December 7, 2023

The “Spanija” series translates selected autobiographical accounts by Yugoslavian and Montenegrin volunteers of their actions in the Spanish Civil War. Dr. Ray Hoff used Google translate from Croatian to English and he edited the selections.  As this is a machine translation, the idiomatic features of Croatian or Serbian and the translation of names and places are “best effort”.  The full five-volume collection was entitled:

“The Participants write Spanija 1936-1939: collection of memories of Yugoslav volunteers in the Spanish War”

It was assembled by Editor-in-Chief Cedo Kapor and published by the Initiative Committee of the Association of Spanish Fighters, The War History of our Peoples, Book 130, Military Publishing Institute, Belgrade, Yugoslavia, 1971, 5 volumes.

Chris Brooks posted and provided links to volunteers.


Peter Simrak, Spanija, Volume 2, pp. 403-405

Thirty years have passed since those fateful events in Spain, and my memories of those events are no longer as clear as I would like them to be. Somehow, they fade a bit, and time seems to blur them.

I came to Spain with the first group of Americans, which traveled there from New York in the first days of January 1937. In Spain, we were located in a village near Albacete. We conducted training there, while other groups, which came from America, joined us. Thus, our battalion already had 600 fighters on February 12, 1937, when we set out for the Jarama. The last group of 65 people joined us two days after we arrived at the front. They came from America straight to the front without a single day of training. It had to be like that, because the enemy had already crossed the Jarama River and occupied the top of the hill above the town of Morata, which was completely destroyed. From that position, the Fascists observed the road leading to Madrid, which was the only connection between the capital and the rest of free Spain.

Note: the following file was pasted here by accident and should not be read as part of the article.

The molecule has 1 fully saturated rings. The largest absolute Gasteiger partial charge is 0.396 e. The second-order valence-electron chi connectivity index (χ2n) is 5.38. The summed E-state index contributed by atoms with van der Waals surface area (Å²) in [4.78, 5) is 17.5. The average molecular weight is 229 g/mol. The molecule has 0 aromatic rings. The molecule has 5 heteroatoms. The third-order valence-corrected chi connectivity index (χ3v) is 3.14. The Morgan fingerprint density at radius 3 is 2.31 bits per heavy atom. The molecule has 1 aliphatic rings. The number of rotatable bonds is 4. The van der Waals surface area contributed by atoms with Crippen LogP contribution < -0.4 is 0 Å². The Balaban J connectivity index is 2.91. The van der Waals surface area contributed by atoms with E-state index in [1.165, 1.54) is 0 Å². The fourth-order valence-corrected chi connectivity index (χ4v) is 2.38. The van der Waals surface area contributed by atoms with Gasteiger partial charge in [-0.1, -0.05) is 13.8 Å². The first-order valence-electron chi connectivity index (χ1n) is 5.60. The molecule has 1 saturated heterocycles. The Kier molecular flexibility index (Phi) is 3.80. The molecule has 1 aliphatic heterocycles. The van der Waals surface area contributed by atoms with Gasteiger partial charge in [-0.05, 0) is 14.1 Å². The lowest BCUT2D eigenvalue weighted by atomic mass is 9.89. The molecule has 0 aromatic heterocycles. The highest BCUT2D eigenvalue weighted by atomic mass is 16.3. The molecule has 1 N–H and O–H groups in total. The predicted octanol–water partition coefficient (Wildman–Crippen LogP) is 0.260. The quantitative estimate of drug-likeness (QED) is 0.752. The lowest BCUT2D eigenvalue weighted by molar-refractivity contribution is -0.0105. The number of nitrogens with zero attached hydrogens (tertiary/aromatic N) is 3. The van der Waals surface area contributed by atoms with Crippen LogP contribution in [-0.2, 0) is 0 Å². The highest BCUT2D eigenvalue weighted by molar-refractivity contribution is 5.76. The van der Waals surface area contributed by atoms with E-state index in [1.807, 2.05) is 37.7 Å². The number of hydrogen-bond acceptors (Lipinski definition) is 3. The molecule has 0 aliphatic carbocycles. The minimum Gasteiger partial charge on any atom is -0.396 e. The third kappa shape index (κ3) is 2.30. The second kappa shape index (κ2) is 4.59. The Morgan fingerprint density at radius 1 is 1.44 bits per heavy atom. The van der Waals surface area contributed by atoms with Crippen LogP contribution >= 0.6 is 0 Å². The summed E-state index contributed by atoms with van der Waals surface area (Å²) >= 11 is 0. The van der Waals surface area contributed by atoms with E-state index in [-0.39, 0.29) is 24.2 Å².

I am not sure of any date that I would mention now, because it was, as I said, a long time ago. But I remember February 27, 1937, well and will remember it as long as I live.

Given that the “Abraham Lincoln” battalion was new and the freshest on that front, it was ordered that it attack the enemy positions in its section. We began the attack without artillery and aviation preparation, as well as without tank support. That’s what happened then a rarity, a luxury. In the rain and snow, the battalion launched an assault at 11:50 a.m., and was stopped already at 12:00 p.m. The enemy was well entrenched and inflicted heavy losses on us from automatic weapons. We retreated, but some didn’t, because of the cleared area and heavy fire, they had to stay where they were. We couldn’t even get the wounded out. When it got dark, we crawled around looking for the wounded, but many we found didn’t need our help anymore. They took too long to help,

Waited, and the blood flowed. Crawling in the dark from olive tree to olive tree, we searched for the wounded. They no longer even called for help, nor were we allowed to call them, because the enemy was too close and could easily hear us. We were happy if we ran into a living friend. For me, this search for the wounded became even sadder when I came across the corpse of Ivan Jordan, who came to Spain with me, and we were friends in New York for about six or seven years, Jordan was from Istria, but now I don’t remember from which village. He was a veteran of the First World War. Later I found out that he was killed when he tried to hide his wounded comrades in the shelter he had made under an olive tree. As he lived, so he died, selflessly.